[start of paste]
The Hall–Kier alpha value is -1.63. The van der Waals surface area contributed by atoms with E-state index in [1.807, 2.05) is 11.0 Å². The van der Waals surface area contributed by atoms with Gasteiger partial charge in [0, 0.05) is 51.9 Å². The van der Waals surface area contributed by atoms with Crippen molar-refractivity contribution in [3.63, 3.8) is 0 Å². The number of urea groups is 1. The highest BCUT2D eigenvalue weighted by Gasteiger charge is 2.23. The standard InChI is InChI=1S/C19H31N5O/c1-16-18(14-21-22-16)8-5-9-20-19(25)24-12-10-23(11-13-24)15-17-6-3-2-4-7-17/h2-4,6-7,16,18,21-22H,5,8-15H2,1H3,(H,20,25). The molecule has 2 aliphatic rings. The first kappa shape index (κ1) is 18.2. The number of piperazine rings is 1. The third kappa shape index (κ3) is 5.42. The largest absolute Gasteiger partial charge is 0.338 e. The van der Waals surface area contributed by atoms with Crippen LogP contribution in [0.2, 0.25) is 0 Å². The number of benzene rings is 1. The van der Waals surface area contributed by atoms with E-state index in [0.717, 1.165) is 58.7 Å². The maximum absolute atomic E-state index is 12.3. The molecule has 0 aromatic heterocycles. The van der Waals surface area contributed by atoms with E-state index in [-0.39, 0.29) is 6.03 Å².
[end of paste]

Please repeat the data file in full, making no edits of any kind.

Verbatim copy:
The Hall–Kier alpha value is -1.63. The van der Waals surface area contributed by atoms with E-state index in [1.807, 2.05) is 11.0 Å². The van der Waals surface area contributed by atoms with Gasteiger partial charge in [0, 0.05) is 51.9 Å². The van der Waals surface area contributed by atoms with Crippen molar-refractivity contribution in [3.63, 3.8) is 0 Å². The number of urea groups is 1. The highest BCUT2D eigenvalue weighted by Gasteiger charge is 2.23. The standard InChI is InChI=1S/C19H31N5O/c1-16-18(14-21-22-16)8-5-9-20-19(25)24-12-10-23(11-13-24)15-17-6-3-2-4-7-17/h2-4,6-7,16,18,21-22H,5,8-15H2,1H3,(H,20,25). The molecule has 2 aliphatic rings. The first kappa shape index (κ1) is 18.2. The number of piperazine rings is 1. The third kappa shape index (κ3) is 5.42. The largest absolute Gasteiger partial charge is 0.338 e. The van der Waals surface area contributed by atoms with Crippen LogP contribution in [0.2, 0.25) is 0 Å². The number of benzene rings is 1. The van der Waals surface area contributed by atoms with E-state index in [0.717, 1.165) is 58.7 Å². The maximum absolute atomic E-state index is 12.3. The molecule has 0 aromatic heterocycles. The van der Waals surface area contributed by atoms with E-state index in [-0.39, 0.29) is 6.03 Å².